LONDON (AP) — Global stock markets were weighed down by worries over the Chinese economy even though the country's benchmark index stabilized Tuesday, a day after plunging nearly 7 percent.
KEEPING SCORE: In Europe, Germany's DAX was down 0.5 percent at 10,232 while France's CAC-40 fell 0.3 percent to 4,506. The FTSE 100 index of leading British shares bucked the trend to trade 0.2 percent higher at 6,104. Wall Street was poised for a lower opening, with Dow futures and the broader S&P 500 futures pointing to a 0.5 percent retreat at the bell.
CHINA FEARS: On Monday, the first trading of the year, the Shanghai Composite Index slumped 6.9 percent following some further disappointing indicators for the world's number 2 economy. Investors around the world took fright, and stock markets were hit hard. On Tuesday, the selling in Shanghai abated, likely helped by a reported liquidity injection by the People's Bank of China. As a result, markets largely stabilized in Europe.
ANALYST TAKE: "There are still worries about the stability of the Chinese economy and the ability of the rest of the global economy to come to terms with the new China, one that no longer looks to double digit GDP growth as the norm," said James Hughes, chief market analyst at online broker GKFX. "Markets haven't coped well with this up to now, and I think we are likely to see more in the way of volatility when big numbers break, even if they don't stray too far from expectations."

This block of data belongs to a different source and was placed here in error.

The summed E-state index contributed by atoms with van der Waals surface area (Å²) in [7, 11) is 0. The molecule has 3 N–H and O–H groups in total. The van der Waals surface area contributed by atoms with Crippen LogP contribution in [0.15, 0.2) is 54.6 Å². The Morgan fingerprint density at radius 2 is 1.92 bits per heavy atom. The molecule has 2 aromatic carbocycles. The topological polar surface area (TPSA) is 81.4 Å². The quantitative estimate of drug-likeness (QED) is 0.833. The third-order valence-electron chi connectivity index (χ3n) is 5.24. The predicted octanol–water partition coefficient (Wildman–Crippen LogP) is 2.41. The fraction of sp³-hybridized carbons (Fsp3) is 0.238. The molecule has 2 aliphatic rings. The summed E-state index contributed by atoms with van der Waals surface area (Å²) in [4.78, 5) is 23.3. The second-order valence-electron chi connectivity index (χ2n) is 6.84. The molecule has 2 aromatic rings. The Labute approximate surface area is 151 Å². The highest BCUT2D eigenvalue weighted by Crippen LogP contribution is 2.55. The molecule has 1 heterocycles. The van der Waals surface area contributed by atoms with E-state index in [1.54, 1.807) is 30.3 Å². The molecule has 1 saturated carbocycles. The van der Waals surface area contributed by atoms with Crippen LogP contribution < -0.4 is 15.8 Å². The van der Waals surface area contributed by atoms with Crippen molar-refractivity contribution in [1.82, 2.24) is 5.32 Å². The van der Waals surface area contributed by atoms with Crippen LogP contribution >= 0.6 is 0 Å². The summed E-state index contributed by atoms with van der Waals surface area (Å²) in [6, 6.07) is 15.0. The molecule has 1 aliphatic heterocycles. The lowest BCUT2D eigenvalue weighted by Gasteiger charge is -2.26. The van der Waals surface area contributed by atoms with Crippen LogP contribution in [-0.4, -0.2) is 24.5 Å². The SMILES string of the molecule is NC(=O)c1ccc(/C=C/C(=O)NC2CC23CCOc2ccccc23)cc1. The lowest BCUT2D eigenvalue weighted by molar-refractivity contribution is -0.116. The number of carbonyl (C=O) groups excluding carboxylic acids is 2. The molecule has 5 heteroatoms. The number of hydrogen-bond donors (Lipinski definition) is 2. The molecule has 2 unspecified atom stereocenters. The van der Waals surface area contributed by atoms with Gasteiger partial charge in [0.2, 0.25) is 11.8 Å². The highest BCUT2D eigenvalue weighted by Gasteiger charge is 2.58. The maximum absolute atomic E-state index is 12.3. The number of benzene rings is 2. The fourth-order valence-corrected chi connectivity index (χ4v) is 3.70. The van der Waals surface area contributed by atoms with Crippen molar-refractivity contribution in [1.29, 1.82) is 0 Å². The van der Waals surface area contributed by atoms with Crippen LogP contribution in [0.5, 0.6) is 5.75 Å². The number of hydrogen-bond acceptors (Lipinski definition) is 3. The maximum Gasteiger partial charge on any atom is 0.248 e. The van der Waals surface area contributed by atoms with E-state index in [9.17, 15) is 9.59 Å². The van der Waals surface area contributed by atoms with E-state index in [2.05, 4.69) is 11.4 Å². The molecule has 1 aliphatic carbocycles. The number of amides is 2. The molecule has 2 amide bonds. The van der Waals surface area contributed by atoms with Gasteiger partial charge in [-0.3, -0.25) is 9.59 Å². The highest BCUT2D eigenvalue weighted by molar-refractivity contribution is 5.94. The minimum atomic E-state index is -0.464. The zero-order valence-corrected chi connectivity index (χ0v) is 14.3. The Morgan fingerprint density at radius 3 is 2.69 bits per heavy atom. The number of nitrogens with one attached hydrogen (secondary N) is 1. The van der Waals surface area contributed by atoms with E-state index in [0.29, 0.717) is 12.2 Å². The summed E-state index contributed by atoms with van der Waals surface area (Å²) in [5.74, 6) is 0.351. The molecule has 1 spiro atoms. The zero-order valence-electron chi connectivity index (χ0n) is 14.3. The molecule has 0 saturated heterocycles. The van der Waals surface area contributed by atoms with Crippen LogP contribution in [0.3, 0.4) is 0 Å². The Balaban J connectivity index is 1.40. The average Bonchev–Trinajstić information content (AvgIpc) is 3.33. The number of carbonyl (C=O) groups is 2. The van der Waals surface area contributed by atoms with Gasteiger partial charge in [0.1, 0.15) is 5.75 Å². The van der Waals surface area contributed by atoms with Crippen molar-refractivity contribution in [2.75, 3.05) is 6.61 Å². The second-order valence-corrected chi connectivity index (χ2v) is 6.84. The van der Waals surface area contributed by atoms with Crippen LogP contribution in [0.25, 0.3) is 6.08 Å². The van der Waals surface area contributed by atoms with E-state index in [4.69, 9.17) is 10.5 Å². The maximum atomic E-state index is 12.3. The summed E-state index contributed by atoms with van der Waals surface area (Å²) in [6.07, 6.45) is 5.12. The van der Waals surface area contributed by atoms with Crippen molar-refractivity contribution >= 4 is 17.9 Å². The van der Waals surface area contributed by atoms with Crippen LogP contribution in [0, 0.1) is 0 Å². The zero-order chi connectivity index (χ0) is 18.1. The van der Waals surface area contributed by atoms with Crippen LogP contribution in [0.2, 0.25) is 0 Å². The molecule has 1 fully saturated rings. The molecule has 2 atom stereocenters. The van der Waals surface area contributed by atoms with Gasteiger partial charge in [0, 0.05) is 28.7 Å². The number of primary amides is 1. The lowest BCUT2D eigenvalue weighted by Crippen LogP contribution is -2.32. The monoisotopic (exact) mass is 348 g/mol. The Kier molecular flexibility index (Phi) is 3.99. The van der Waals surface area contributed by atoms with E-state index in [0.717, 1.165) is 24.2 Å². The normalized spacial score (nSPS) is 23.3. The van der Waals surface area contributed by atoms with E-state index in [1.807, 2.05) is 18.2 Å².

OIL WORRIES: China's not the only worry facing investors as the new year gets going. Tensions in the Middle East have also caused concern, in particular the nosedive in relations between Saudi Arabia and Iran. Over the weekend, Saudi severed diplomatic ties with Iran in a dispute over the Saudis' execution of a Shiite cleric. Concerns over what that may presage for world oil supplies supported oil prices on Monday. On Tuesday, a barrel of benchmark New York crude was down 0.3 percent at $36.65 a barrel while a barrel of Brent crude, the international standard, fell 0.5 percent to $37.04.
EUROZONE INFLATION: One repercussion of low oil prices over the past year or so has been to keep a lid on inflation around the world. On Tuesday, a new report showed that inflation across the 19-country eurozone in the year to December remained low at 0.2 percent. The European Central Bank targets an inflation rate of just below 2 percent and has enacted a series of stimulus packages to push up prices. Analysts said the subdued inflation may prompt the bank to consider doing more in the months ahead and that has weighed on the euro currency, which was down 0.7 percent at $1.0750.
ASIA'S DAY: The more stable performance in Shanghai helped calm the mood across Asia but it was largely another down-day across the region. Japan's Nikkei 225 closed down 0.4 percent at 18,374.00 while Australia's S&P/ASX 200 fell 1.6 percent to 5,184.40. Hong Kong's Hang Seng was down 0.7 percent to 21,188.72 but South Korea's Kospi outperformed its peers, ending the day 0.6 percent higher at 1,930.5.